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ActorQuest - Kristin Huffman Goes Inside 'Company' 32

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In November, Kristin Huffman made her Broadway debut as Sarah (flute, piccolo and sax) in John Doyle's production of Company.  The actress, with a new series of tales that go inside the making of Company from an actor's perspective, starting at the Cincinnati Playhouse and on to New York, continues her stories about a 15-year career that has led her to the door of the Ethel Barrymore Theatre.

This is the thirty-second story about the "Making of Company."  If you haven't read the others, go back and do so and then rejoin us here! 

Also!  I will be doing a special cabaret in New Haven CT at a venue called Zinc, in their cabaret room called Chow, on Thurday, February 14 at 7PM and 9PM.  More info to follow, but I am titling it "Lovesongs? an offbeat look at Valentine's Day."  It will be a little interactive as well.  Come for a fun and funny night. Call  www.Zincfood.com for reservations and directions. I am donating all my proceeds to the West Haven Animal shelter.

SCENE THIRTY-TWO :  TONY WOES

 Do you want the good news or the bad news first?  The good news is that we have been nominated for many awards already.   Drama League, Drama Desk and Outer Circle Critics.   Our leading man, as well as John Doyle, Mary-Mitchell and Barbara Walsh have also been nominated. Our producer scheduled a meeting with us a few days ago to discuss what we would be performing on the Tonys which, predictably, got us very excited.   Because the Tony nominations have not yet been announced we took this as a show of good faith!

Now the bad news.  Not the "most bad news", which would mean we were closing, as he put it, but the second to "most bad news".  Only Raul would be performing on the Tonys.  The producer laid out the extensive costs of paying for all of us to perform and it totaled something like 68,000.00 dollars.   He said that gamble with the money could cut our run short by two weeks.  As we are only selling in the forty percentile right now, we all understood the logic. 

It didn't mean we liked it.  If the rest of the cast felt like me -- and I know they did -- we were crestfallen.  Even Raul was upset.  The show is called Company for crap's sake. Like a group of people in a company! But we also understand the budgetary decision.  Part of the reason it is so expensive to have us all perform is because we do all the playing as well.  Ideas were tossed around.  I even said, "what if we did it for free?" I was told that was illegal. (Leave it to me to find the illegal solution to the problem.)   Others played devil's advocate and said that when they watched the Tonys each year it was the performed numbers that made them want to rush out and see the shows.  Still others tried to find ways to make it cheaper, like lip syncing our instruments while the Tony orchestra played for us.  Most of the money we would make was going toward that anyway.  It was decided that that would defeat the idea of our show as well.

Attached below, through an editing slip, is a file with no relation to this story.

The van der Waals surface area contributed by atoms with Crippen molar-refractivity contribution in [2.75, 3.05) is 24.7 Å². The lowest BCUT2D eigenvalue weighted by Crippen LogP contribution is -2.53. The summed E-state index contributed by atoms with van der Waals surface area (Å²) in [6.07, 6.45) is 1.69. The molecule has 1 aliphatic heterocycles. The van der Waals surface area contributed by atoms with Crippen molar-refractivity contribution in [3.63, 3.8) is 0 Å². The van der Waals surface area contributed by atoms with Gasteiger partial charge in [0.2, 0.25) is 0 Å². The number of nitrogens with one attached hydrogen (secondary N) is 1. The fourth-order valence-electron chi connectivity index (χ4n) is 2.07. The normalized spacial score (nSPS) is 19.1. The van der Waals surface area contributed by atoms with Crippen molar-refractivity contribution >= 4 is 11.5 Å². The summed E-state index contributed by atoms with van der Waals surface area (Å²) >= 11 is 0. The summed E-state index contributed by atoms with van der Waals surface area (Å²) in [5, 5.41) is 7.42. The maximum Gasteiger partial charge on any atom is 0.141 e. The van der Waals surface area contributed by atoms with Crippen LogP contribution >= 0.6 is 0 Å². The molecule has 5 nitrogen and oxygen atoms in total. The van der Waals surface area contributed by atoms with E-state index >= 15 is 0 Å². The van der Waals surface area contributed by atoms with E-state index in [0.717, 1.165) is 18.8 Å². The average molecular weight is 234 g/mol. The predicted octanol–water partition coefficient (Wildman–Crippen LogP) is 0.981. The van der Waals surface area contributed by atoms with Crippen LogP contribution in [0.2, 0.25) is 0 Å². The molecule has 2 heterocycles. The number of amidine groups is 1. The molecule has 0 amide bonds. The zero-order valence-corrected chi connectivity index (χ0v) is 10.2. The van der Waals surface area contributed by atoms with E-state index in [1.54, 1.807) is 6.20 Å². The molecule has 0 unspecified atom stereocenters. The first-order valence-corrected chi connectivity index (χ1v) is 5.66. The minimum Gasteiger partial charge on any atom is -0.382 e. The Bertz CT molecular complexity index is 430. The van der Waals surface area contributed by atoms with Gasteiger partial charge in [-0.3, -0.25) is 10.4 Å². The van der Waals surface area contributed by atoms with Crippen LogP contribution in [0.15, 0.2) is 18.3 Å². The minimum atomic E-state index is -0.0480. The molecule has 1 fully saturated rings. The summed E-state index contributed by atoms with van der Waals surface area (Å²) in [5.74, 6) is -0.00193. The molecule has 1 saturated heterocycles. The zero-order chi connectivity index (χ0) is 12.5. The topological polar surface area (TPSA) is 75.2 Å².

From what we heard, John Doyle was not happy with the lone wolf version of "Being Alive." Mr. Sondheim has said he does not like that song to be sung without the interjected lines from the rest of the cast.  And there is the logistical idea of deciding what orchestration would be played. Ours, which is so connected to the actual characters playing on specific lines? Or the original score which really isn't our show? 

I am sure Raul will do a fine job of performing and "selling" our show for us, but we haven't totally given up hope.    After the producers left, many of us threw ideas into the hat.  I put in a call to a friend of mine with a lot of money and left a subtle message.  "Hi, glad you are coming to my cabaret on Monday night. We just got depressing news though. It would cost too much money to send us to the Tonys.  Ok, see you on Monday".   Many of the cast talked about how we could donate the money we would get back to the producers in the form of an anonymous donor so that it wouldn't be illegal, but would only set a bad precedent for other shows. 

In pure desperation and in an attempt to keep things light, as we were getting ready to do a show and needed to be in better moods for the folks actually paying good money to see us perform on Broadway, I started coming up with some other ideas.

"We should have a bake sale out in our lobby every night and tell them that the donations are for our "Tony Trip".  The agreed upon item to sell was "Pot Brownies" to go along with our show.  My next idea was pretty great too. Since the kazoo auction had been so successful for Broadway Cares/Equity fights AIDS, the largest sum for the two dollar kazoo being 575 dollars one night, I said we should have more auctions and use that money to go to the Tonys.   Matt suggested auctioning off Keith.  I also thought that we could just put some signed kazoos on Ebay and get money that way.  I was thinking in "multiple streams of income" at this point.

But it was my final suggestion that brought out a few smiles.  I thought we should have a car wash out in front of the theater in our bikinis and speedos -- black ones, of course…like our show costumes.   We could have big signs, like they do for high school car washes saying "Send us to the Tonys!!    100 dollar car washes".  

While we are still working on actual ideas to help us go, like finding donors with deep pockets, it was agreed that we still feel very lucky to be in this wonderfully creative show, whether we get to be on TV or not.  I still like the car wash idea though.


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Kristin is making her Broadway debut as "Sarah" (flute, piccolo and sax!) in the John Doyle directed production of COMPANY! Kristin was Miss Ohio and (read more...)